The DingDong, which costs the equivalent of $118, provides news, weather, and stock updates. It answers questions, manages schedules, provides directions, and plays music and audiobooks. It is the first product from Beijing LingLong Co., a $25 million joint venture between JD.com, China’s largest online retailer, and voice recognition powerhouse iFlytek.

The gadget weighs about 3 pounds and stands 9.5 inches tall. It is circular at the top and square on the bottom, and available in white, red, black, and purple. The shape symbolizes tińĀnyu√°n d√¨fńĀng‚ÄĒthe notion that ‚Äúheaven is round, Earth is square,‚ÄĚ a concept that Liu says is central to LingLong‚Äôs design language. The colors also are imbued with meaning; white is associated with purity, and red with prosperity.

Three commands wake the device: DingDong DingDong, Xiaowei Xiaowei (a girl’s nickname), and BaiLing BaiLing(skylark). The DingDong comes in Mandarin and Cantonese versions (the engines required to understand the languages are too complex to include them both in one device). Most people speak Mandarin, and the myriad accents and dialects present a Herculean challenge. Still, the company claims the DingDong understands roughly 95 percent of the population.

The company will have their own skill market place, which will include applications and skills for home automation.

Azure DataMarket shutdown

Azure DataMarket shutdown

Website screenshot
Shutdown Email

Microsoft announced the shutdown of their datamarket place as you can see in that email. One of their services being used in smart home deployment is their TTS (Text to Speech) service allowing smart homes to announce events using voice options in different languages and genders.

This service was free of charge for up to 2.000.000 characters, which was more than enough for the most common smart homes. Anything beyond 2M was reasonably priced, if needed.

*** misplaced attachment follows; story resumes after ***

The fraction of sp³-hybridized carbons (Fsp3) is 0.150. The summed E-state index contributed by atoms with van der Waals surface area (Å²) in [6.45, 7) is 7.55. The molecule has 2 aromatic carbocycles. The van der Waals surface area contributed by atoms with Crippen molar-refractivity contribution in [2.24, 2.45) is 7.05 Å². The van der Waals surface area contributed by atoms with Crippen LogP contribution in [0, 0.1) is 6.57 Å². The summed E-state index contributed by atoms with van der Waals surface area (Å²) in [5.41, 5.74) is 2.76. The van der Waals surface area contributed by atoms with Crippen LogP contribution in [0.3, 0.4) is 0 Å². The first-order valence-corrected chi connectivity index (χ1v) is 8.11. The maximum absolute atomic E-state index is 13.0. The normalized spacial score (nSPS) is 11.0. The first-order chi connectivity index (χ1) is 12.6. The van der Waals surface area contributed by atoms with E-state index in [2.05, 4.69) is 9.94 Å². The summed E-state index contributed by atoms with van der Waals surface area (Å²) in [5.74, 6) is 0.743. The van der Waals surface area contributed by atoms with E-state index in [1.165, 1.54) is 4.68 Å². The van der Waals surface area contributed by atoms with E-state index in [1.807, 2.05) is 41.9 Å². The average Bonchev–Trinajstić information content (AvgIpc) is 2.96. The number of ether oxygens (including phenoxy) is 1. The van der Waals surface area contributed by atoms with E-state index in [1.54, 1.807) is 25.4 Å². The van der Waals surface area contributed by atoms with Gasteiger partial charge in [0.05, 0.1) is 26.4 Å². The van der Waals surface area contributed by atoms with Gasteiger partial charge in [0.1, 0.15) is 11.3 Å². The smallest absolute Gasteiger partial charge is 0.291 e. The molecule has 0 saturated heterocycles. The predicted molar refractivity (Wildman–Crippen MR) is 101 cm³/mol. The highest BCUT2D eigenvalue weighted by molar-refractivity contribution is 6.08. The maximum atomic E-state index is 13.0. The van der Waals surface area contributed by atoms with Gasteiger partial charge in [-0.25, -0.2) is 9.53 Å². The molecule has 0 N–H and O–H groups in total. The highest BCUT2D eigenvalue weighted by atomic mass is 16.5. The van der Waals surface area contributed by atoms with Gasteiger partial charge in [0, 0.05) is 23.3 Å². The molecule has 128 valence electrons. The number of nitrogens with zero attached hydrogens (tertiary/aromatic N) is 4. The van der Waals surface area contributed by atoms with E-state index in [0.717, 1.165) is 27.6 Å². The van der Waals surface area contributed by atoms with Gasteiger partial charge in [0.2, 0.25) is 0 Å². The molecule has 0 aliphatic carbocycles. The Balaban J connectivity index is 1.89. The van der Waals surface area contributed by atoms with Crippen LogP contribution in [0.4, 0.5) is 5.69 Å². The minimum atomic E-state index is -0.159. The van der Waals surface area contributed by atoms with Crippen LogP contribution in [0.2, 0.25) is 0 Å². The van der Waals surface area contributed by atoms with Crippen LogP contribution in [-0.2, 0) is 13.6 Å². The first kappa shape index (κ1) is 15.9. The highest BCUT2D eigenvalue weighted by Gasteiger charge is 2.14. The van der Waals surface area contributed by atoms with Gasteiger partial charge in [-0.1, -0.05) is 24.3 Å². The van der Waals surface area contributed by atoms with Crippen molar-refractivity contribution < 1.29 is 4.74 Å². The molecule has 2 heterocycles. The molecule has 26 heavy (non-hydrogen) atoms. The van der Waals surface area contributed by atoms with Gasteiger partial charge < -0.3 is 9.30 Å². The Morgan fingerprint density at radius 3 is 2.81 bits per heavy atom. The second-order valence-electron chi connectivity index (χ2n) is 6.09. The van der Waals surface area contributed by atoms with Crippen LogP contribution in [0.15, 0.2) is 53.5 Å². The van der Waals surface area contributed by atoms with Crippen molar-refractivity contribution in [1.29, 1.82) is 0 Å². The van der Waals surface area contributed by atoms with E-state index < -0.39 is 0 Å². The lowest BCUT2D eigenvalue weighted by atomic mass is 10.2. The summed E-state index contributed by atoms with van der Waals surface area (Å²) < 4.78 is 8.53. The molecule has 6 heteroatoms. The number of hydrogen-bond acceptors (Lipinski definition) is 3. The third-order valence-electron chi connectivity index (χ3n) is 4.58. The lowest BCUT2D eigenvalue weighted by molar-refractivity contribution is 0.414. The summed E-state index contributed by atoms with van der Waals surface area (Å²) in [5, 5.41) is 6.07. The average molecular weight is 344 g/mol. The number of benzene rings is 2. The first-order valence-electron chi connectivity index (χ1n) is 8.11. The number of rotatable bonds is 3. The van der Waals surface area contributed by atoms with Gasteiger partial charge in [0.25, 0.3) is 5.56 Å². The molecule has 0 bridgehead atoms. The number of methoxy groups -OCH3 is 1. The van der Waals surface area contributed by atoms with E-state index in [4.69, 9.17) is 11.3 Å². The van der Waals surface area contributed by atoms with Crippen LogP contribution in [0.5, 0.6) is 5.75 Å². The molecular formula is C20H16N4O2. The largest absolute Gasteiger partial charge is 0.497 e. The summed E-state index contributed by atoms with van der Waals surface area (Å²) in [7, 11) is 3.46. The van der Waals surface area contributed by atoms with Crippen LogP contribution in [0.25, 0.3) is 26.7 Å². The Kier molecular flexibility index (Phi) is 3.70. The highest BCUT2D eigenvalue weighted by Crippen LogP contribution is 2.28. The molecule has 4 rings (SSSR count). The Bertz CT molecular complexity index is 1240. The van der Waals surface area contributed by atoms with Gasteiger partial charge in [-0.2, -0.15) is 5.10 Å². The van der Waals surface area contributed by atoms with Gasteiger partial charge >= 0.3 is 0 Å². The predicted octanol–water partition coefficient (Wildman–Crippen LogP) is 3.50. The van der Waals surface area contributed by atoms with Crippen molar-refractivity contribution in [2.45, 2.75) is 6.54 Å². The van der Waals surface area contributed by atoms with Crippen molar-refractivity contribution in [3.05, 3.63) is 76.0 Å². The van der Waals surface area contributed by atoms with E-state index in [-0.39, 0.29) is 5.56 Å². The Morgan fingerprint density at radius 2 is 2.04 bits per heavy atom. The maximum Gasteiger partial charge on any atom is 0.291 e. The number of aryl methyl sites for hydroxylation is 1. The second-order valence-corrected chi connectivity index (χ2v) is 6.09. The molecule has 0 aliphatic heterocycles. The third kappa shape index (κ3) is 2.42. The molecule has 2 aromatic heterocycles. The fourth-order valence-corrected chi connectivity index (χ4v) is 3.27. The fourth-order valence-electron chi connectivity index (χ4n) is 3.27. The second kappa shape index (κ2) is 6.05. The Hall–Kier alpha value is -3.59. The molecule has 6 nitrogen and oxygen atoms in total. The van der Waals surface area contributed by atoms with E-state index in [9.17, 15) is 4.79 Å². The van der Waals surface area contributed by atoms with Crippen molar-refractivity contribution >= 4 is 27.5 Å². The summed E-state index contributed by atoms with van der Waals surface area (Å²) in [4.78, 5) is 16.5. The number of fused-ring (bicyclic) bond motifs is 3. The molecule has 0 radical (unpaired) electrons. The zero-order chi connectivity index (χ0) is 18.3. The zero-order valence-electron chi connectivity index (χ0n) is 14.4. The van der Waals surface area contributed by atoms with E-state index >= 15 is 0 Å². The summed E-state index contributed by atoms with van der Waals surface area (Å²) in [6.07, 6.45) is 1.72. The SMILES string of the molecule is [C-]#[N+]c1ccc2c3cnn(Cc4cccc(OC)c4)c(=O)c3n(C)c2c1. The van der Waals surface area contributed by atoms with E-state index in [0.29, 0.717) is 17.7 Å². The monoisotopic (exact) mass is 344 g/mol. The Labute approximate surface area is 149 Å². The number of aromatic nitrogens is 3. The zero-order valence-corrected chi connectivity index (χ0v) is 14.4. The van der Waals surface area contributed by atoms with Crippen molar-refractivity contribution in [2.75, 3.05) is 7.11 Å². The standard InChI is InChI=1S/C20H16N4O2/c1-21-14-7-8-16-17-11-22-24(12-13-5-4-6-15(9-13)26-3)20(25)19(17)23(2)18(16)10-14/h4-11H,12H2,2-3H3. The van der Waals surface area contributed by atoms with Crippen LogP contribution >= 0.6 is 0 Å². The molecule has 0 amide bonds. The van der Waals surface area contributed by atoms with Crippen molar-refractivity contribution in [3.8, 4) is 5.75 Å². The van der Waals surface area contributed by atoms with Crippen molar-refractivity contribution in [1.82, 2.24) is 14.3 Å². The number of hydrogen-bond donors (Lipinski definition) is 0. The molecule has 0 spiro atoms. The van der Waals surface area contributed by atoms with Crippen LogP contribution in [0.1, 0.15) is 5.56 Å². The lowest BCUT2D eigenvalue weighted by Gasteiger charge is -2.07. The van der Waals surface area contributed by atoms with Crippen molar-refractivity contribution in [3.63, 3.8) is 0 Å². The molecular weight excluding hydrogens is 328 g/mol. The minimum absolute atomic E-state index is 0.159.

This Microsoft TTS service became very popular when Google implemented CAPTCHA (a program or system intended to distinguish human from machine input, typically as a way of thwarting spam and automated extraction of data from websites) resulting in no longer having the capability to announce events using voice in smart homes from Google.

There are other options like Mary TTS, FreeTTS, Acapela, etc, where you can install a local TTS server at your home to replace a cloud based TTS service. However, not everybody has the skills and knowledge to install and maintain a local TTS server. The benefits of having a local TTS server are being independent and even if your internet connectivity is down, you still get voice announcements for your smart home events.

VoiceRSS is another cloud based option offering up to 350 requests per day at no cost. With an average of ~45 characters per request x 350 requests per day x 30 days per month = ~500.000 characters compared to Microsoft’s 2.000.000 characters per month service.

However, quality of voice is another aspect to consider. There are plenty of TTS services out there and THE biggest complaint about those is the robotic sound of those voices or even worse not being able to understand sentences, while understanding single words. This is a huge challenge, as you want a smart home to sound like a smart home and not like a robot from the 70s.

This will be an interesting market to watch and more options will arise in the future, but for now people are looking for alternatives to Microsoft’s TTS service given that it is being shut down March 31st 2017.